Global News Journal
Beyond the World news headlines
from Reuters Investigates:
Reuters trade correspondent in Washington Doug Palmer had an unusual assignment: buy a fake Louis Vuitton handbag on the Internet, and take it to a LVMH store for a comparison test, before handing it over to U.S. authorities.
What was startling was how easy it was to find websites selling a dazzling array of stuff online. This is the new face of
piracy and its costing businesses billions. No need to skulk around back alleys or some pirate's rental van to browse through footwear, watches, DVDs and whatnot. Just pick out your LV shoulder tote from a virtual catalog on a website based in China. It looks and feels like the real thing at a fraction of the price.
Counterfeit goods ranging from shoes to software seized by the U.S. government on display at the National Intellectual Property Rights Coordination Center in northern Virginia, October 7, 2010. REUTERS/Jason Reed
The bulk of these goods comes from China. The workshop of the world is also the sweatshop oif the world when it comes to making fake goods.
from Reuters Investigates:
In Mongolia's South Gobi desert lies Oyu Tolgoi, touted as having the world's largest untapped copper and gold deposits. Little wonder then that this "El Dorado" has become a boardroom battleground between the relatively unknown Ivanhoe Mines and its biggest shareholder, the giant Australian mining company, Rio Tinto.
Our attempts to get near this mine or elicit any comment from Ivanhoe were about as fruitless as the Spanish conquistadors attempts to find the legendary "El Dorado", or "Lost City of Gold" in the 16th century. Twice Ivanhoe stopped our reporters from visiting the mine with delegations from the investment community, saying reporters were not allowed to mingle with bankers on visits to the mine. We don't know why that would be. We mingle with them pretty often in other contexts and usually find each other's company amusing and mutually informative.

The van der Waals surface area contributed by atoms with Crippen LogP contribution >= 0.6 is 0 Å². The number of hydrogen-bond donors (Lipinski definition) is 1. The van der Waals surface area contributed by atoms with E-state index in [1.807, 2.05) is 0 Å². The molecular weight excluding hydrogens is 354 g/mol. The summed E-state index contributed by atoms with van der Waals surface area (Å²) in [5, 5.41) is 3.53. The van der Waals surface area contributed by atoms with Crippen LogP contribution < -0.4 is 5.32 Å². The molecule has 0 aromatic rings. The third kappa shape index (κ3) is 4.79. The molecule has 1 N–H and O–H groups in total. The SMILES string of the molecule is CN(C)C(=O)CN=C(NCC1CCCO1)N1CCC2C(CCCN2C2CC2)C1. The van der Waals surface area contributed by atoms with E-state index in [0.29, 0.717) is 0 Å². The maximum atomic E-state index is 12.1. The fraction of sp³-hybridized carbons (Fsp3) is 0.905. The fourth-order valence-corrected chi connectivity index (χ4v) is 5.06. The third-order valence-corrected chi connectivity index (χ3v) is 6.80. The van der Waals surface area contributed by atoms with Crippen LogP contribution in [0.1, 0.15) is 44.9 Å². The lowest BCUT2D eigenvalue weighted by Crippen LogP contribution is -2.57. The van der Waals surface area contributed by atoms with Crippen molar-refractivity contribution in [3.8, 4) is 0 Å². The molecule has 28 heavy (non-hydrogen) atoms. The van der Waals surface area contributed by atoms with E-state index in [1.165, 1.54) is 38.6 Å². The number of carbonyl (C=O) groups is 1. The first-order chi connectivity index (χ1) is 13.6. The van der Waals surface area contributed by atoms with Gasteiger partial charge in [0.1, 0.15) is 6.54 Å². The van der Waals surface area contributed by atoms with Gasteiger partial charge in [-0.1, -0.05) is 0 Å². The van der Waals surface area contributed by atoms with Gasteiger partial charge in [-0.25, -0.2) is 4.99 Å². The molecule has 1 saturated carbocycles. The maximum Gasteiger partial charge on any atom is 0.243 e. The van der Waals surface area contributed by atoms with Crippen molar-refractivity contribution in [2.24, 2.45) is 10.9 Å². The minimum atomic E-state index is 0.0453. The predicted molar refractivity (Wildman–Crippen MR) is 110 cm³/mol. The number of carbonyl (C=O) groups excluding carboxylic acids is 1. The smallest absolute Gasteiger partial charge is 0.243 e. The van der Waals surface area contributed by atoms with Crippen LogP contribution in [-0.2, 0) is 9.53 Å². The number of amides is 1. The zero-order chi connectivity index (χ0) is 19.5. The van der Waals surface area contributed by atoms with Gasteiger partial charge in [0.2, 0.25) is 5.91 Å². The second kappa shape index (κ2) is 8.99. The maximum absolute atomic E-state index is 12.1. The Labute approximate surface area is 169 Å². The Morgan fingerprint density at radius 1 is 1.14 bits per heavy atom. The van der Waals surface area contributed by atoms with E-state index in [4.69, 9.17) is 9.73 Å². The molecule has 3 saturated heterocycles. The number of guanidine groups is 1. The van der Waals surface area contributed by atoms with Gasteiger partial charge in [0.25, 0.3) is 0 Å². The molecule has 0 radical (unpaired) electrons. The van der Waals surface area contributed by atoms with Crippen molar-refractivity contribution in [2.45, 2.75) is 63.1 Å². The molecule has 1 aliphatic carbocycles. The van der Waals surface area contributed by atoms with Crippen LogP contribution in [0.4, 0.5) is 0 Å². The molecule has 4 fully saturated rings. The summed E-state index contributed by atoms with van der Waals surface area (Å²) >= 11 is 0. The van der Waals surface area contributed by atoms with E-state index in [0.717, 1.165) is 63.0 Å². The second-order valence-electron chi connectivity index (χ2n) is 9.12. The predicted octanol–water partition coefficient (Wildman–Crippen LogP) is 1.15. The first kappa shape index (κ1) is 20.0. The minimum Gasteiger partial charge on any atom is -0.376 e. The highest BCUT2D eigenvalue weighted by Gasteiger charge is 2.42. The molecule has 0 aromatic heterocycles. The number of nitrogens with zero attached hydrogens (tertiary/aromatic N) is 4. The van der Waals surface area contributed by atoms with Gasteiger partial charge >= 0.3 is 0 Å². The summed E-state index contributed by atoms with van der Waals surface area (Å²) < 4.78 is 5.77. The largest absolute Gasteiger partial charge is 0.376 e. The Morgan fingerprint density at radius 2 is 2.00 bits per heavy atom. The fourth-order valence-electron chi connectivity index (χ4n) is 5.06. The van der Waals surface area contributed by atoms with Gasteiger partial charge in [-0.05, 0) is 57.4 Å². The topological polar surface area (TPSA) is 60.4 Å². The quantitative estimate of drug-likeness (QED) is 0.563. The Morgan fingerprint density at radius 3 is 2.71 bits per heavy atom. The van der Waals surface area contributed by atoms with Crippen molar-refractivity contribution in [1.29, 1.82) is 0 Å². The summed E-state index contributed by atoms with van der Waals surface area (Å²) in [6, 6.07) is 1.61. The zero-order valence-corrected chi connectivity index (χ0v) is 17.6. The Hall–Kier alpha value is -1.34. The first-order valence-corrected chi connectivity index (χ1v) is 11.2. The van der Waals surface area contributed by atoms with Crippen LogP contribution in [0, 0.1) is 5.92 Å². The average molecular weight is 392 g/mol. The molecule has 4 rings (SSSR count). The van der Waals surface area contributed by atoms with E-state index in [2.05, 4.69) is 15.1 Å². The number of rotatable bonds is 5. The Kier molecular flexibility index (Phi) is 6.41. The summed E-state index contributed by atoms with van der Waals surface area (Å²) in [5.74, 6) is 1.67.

from India Insight:
India is globalising, but not the way much of the world wants.
That rather contradictory thought nagged at me one morning during the chaotic Commonwealth Games here in New Delhi.
On the road to the media venue's gate, I trudged past a squatter's family living in a tarpaulin. The mother was helping her son pee on my left. Rubbish, the smelly, sickly kind, lay to my right. My shoes sunk in mud from an unfinished pavement.
from Reuters Investigates:
If the life settlements market seems ghoulish, here’s a British scandal which isn’t doing the image of the business any favours. It’s one of the worst the country’s seen.
Around 30,000 mainly elderly investors in the UK put their money into a company called Keydata, hoping to make a little extra cash to fund their own retirement with the promise of a healthy return.
By Sunanda Creagh
The decision by Indonesia’s reformist Finance Minister Sri Mulyani Indrawati to move to the World Bank must have thrilled those politicians who lobbied hard to dethrone her and derail her anti-corruption drive. But if letters to the editor in the local media are any guide, Indonesia’s ‘wong cilik’ or the little people, as the man on the street is called here — are in mourning.
“It was a black Wednesday in the history of our nation,” read one reader’s letter to the Jakarta Post.
“One of the most honest and qualified people and someone who is known as the hope, finally succumbed to political pressure by the political elite that prefer to remain.”
Many letter-writers have begged her to return in 2014 to run for president, while others have expressed fears that, without her, Indonesia will return to the bad old days of cronyism.
“We didn’t want to see you driven out. Take pity on the people of Indonesia!” one reader, Daslam Al Maliki, wrote on the Indonesian-language news website Tempo Interaktif.
Indrawati, as well as being a widely respected economist, is a notoriously tough cookie who stood up to powerful businessmen and politicians who wanted the rules bent in their favour.
In retaliation, she was made the target of an inquiry into the 2008 decision to bail out the ailing Bank Century.
Chief among her detractors was Golkar, the party of former President Suharto, now headed by business magnate and politician Aburizal Bakrie.